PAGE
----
If you decide that it is important to keep firearms in the home for personal family protection, it is important that safety rules be strictly enforced.  After all, if the firearm is not immediately available in an emergency, than it has little value for personal protection.  On the other hand, if keeping a firearm at home puts family members at risk, than that risk could outweigh the benefit.  But it makes no sense to keep a weapon for personal protection if you cannot access it quickly in an emergency.

If you choose to keep a firearm at home for your personal protection, it is imperative that you follow some safety rules to keep all members of your household and visitors safe.  Below is a checklist that can help you maintain that safety.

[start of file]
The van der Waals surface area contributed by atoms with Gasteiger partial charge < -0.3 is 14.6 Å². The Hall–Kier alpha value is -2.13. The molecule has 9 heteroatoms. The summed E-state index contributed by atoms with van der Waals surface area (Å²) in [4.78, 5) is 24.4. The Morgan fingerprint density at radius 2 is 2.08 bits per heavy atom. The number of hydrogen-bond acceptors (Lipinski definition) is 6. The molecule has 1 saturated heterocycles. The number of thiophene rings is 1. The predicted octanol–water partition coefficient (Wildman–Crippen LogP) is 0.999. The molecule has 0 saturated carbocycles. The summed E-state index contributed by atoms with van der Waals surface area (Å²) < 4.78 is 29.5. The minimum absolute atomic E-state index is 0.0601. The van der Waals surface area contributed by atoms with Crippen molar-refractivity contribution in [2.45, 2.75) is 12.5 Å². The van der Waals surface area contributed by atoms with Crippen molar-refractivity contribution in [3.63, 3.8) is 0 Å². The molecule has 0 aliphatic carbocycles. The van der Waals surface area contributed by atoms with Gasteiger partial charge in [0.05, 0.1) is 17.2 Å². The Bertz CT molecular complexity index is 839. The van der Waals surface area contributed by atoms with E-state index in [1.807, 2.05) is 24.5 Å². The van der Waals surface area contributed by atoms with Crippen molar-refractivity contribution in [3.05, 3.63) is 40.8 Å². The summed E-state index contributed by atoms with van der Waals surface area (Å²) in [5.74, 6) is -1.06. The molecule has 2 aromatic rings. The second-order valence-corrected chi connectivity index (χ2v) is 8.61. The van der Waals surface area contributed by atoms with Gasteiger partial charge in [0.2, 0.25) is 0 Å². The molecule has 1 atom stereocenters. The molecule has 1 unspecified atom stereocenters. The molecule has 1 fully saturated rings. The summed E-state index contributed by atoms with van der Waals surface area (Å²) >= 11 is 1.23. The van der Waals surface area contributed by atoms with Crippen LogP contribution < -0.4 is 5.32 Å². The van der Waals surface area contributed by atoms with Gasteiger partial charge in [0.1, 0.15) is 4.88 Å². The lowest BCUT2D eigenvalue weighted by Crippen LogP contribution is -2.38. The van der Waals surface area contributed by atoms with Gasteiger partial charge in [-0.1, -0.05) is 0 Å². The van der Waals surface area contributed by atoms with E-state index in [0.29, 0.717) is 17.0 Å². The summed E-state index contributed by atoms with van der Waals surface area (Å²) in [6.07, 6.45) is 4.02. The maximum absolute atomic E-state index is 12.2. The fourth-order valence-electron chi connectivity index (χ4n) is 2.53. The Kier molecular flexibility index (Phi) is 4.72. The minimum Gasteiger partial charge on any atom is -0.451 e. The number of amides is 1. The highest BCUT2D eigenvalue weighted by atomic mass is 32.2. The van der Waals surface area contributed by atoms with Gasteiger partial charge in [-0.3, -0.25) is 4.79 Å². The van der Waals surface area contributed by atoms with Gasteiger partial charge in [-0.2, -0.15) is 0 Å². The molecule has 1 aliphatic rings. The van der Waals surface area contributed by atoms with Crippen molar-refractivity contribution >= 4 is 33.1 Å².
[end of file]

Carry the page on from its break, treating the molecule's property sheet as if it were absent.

Make sure that:

  1. Firearms kept for security reasons are fully controlled at all times.
  2. Firearms are securely stored in a location inaccessible to children and other unauthorized persons at all times.
  3. Sporting firearms are unloaded before they are brought into the home and never loaded in the home.
  4. Sporting firearms are immediately cleaned and placed in secure storage when they are returned from hunting or target practice.
  5. When firearms are removed from storage that they are carefully checked to confirm that they are unloaded.
  6. Ammunition is stored under lock and key away from the firearms.
  7. The owner’s manual that came with the firearm must be read and understood.

Adherence to these simple rules can help to ensure the safety of yourself and loved ones.